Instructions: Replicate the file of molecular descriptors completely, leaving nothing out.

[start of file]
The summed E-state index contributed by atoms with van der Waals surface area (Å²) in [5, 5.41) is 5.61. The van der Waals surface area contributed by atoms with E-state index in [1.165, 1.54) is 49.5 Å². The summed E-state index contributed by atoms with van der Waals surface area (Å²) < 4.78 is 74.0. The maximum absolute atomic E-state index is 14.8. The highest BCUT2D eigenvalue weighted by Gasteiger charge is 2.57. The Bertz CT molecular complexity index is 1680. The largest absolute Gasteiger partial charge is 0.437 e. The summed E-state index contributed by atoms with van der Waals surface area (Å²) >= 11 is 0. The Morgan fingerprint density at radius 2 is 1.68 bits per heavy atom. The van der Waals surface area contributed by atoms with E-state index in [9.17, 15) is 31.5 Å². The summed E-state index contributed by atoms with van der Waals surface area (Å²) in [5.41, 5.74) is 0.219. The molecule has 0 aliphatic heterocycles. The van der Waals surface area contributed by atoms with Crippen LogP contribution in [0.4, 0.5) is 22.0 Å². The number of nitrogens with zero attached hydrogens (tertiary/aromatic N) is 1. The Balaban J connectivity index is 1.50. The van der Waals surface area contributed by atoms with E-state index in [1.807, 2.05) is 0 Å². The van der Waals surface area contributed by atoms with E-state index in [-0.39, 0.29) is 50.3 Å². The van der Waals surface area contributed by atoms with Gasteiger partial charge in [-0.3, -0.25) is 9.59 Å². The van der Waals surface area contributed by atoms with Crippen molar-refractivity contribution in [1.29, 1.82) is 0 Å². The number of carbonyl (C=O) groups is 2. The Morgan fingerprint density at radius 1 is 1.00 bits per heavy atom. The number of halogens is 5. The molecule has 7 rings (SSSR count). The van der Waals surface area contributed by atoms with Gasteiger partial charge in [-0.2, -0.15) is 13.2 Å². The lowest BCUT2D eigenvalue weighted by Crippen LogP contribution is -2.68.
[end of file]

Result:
The summed E-state index contributed by atoms with van der Waals surface area (Å²) in [5, 5.41) is 5.61. The van der Waals surface area contributed by atoms with E-state index in [1.165, 1.54) is 49.5 Å². The summed E-state index contributed by atoms with van der Waals surface area (Å²) < 4.78 is 74.0. The maximum absolute atomic E-state index is 14.8. The highest BCUT2D eigenvalue weighted by Gasteiger charge is 2.57. The Bertz CT molecular complexity index is 1680. The largest absolute Gasteiger partial charge is 0.437 e. The summed E-state index contributed by atoms with van der Waals surface area (Å²) >= 11 is 0. The Morgan fingerprint density at radius 2 is 1.68 bits per heavy atom. The van der Waals surface area contributed by atoms with E-state index in [9.17, 15) is 31.5 Å². The summed E-state index contributed by atoms with van der Waals surface area (Å²) in [5.41, 5.74) is 0.219. The molecule has 0 aliphatic heterocycles. The van der Waals surface area contributed by atoms with Crippen LogP contribution in [0.4, 0.5) is 22.0 Å². The number of nitrogens with zero attached hydrogens (tertiary/aromatic N) is 1. The Balaban J connectivity index is 1.50. The van der Waals surface area contributed by atoms with E-state index in [1.807, 2.05) is 0 Å². The van der Waals surface area contributed by atoms with E-state index in [-0.39, 0.29) is 50.3 Å². The van der Waals surface area contributed by atoms with Gasteiger partial charge in [-0.3, -0.25) is 9.59 Å². The van der Waals surface area contributed by atoms with Crippen molar-refractivity contribution in [1.29, 1.82) is 0 Å². The number of carbonyl (C=O) groups is 2. The Morgan fingerprint density at radius 1 is 1.00 bits per heavy atom. The number of halogens is 5. The molecule has 7 rings (SSSR count). The van der Waals surface area contributed by atoms with Gasteiger partial charge in [-0.2, -0.15) is 13.2 Å². The lowest BCUT2D eigenvalue weighted by Crippen LogP contribution is -2.68.